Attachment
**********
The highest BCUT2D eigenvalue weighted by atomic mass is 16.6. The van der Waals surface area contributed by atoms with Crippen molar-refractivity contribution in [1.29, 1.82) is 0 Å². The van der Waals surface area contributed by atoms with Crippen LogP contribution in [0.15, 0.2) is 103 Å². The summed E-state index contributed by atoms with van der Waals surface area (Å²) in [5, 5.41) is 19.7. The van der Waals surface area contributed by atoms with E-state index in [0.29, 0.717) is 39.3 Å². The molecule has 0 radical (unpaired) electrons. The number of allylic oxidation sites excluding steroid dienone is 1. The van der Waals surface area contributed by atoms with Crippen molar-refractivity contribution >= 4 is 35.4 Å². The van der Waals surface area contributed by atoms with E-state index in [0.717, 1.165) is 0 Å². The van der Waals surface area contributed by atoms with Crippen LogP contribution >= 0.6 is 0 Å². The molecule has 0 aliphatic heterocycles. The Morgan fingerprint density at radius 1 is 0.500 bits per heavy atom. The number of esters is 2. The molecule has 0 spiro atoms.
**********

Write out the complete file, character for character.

The highest BCUT2D eigenvalue weighted by atomic mass is 16.6. The van der Waals surface area contributed by atoms with Crippen molar-refractivity contribution in [1.29, 1.82) is 0 Å². The van der Waals surface area contributed by atoms with Crippen LogP contribution in [0.15, 0.2) is 103 Å². The summed E-state index contributed by atoms with van der Waals surface area (Å²) in [5, 5.41) is 19.7. The van der Waals surface area contributed by atoms with E-state index in [0.29, 0.717) is 39.3 Å². The molecule has 0 radical (unpaired) electrons. The number of allylic oxidation sites excluding steroid dienone is 1. The van der Waals surface area contributed by atoms with Crippen molar-refractivity contribution >= 4 is 35.4 Å². The van der Waals surface area contributed by atoms with E-state index in [0.717, 1.165) is 0 Å². The van der Waals surface area contributed by atoms with Crippen LogP contribution >= 0.6 is 0 Å². The molecule has 0 aliphatic heterocycles. The Morgan fingerprint density at radius 1 is 0.500 bits per heavy atom. The number of esters is 2. The molecule has 0 spiro atoms.